Ontario’s minister of municipal affairs and housing says he is moving forward with audits of six municipalities to see if there will be any “potential or perceived” financial hits from a provincial housing law.
Municipalities have been raising concerns about a housing law that, in part, freezes, reduces and exempts fees developers pay on certain builds such as affordable housing.
Those fees go to municipalities to pay for infrastructure to support new homes, such as roads and sewers, and they say the provincial changes will leave them $5 billion short.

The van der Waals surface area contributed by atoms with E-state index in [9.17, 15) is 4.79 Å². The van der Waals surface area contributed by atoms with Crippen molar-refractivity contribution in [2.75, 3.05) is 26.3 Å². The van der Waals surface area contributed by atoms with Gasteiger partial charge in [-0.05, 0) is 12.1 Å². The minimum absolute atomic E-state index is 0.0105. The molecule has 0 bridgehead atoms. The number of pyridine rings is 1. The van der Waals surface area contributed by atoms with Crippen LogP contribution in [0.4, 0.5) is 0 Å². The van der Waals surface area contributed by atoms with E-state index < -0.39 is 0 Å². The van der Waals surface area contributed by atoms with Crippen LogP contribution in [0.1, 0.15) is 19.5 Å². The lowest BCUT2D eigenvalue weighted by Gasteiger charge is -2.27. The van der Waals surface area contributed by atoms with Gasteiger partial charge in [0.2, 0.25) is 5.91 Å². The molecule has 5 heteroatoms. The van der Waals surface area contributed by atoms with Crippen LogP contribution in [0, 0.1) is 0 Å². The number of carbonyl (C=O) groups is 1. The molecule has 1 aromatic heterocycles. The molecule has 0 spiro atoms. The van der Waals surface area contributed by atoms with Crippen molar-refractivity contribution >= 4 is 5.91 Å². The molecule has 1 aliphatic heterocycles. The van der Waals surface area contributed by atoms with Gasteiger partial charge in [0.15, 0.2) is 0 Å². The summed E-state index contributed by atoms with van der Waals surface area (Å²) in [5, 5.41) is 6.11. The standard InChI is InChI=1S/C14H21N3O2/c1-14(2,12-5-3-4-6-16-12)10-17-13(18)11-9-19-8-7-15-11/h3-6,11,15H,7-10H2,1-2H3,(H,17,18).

Municipal Affairs and Housing Minister Steve Clark has expressed some skepticism about the impacts, and in late November, he announced he would launch third-party audits of “select” municipalities.
Today, Clark announced that he’s looking for auditors to go over the books of Toronto, Newmarket, Peel Region, Mississauga, Caledon and Brampton.
A statement from Clark does not explain why he chose those municipalities but says the province will ensure there is no funding shortfall “for housing-enabling infrastructure” as a result of the law as long as municipalities meet the housing targets he assigned them.
The Canadian Press